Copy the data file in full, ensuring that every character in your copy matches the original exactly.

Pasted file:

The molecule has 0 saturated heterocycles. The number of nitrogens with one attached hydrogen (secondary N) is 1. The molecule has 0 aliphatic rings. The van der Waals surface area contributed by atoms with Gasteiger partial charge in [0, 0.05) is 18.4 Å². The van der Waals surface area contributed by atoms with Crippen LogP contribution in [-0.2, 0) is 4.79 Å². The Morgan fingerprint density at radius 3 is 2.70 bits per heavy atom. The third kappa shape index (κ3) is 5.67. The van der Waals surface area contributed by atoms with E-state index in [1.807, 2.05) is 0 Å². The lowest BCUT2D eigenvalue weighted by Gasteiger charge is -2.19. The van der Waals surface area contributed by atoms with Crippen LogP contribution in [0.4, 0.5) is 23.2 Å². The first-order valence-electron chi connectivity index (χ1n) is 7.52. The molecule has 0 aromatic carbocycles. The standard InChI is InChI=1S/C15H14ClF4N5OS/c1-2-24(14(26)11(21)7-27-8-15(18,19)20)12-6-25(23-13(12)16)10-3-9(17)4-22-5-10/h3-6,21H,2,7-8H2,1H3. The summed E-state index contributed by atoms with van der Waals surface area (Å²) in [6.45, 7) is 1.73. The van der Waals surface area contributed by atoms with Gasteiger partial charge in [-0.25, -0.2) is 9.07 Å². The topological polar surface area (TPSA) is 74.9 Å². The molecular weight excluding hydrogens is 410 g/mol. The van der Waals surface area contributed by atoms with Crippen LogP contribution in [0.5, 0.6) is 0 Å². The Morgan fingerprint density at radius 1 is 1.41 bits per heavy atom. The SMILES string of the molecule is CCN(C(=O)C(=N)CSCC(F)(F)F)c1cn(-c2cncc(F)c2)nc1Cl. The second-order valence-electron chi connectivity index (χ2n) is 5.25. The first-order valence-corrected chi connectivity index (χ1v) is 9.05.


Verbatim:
The molecule has 0 saturated heterocycles. The number of nitrogens with one attached hydrogen (secondary N) is 1. The molecule has 0 aliphatic rings. The van der Waals surface area contributed by atoms with Gasteiger partial charge in [0, 0.05) is 18.4 Å². The van der Waals surface area contributed by atoms with Crippen LogP contribution in [-0.2, 0) is 4.79 Å². The Morgan fingerprint density at radius 3 is 2.70 bits per heavy atom. The third kappa shape index (κ3) is 5.67. The van der Waals surface area contributed by atoms with E-state index in [1.807, 2.05) is 0 Å². The lowest BCUT2D eigenvalue weighted by Gasteiger charge is -2.19. The van der Waals surface area contributed by atoms with Crippen LogP contribution in [0.4, 0.5) is 23.2 Å². The first-order valence-electron chi connectivity index (χ1n) is 7.52. The molecule has 0 aromatic carbocycles. The standard InChI is InChI=1S/C15H14ClF4N5OS/c1-2-24(14(26)11(21)7-27-8-15(18,19)20)12-6-25(23-13(12)16)10-3-9(17)4-22-5-10/h3-6,21H,2,7-8H2,1H3. The summed E-state index contributed by atoms with van der Waals surface area (Å²) in [6.45, 7) is 1.73. The van der Waals surface area contributed by atoms with Gasteiger partial charge in [-0.25, -0.2) is 9.07 Å². The topological polar surface area (TPSA) is 74.9 Å². The molecular weight excluding hydrogens is 410 g/mol. The van der Waals surface area contributed by atoms with Crippen LogP contribution in [0.5, 0.6) is 0 Å². The Morgan fingerprint density at radius 1 is 1.41 bits per heavy atom. The SMILES string of the molecule is CCN(C(=O)C(=N)CSCC(F)(F)F)c1cn(-c2cncc(F)c2)nc1Cl. The second-order valence-electron chi connectivity index (χ2n) is 5.25. The first-order valence-corrected chi connectivity index (χ1v) is 9.05.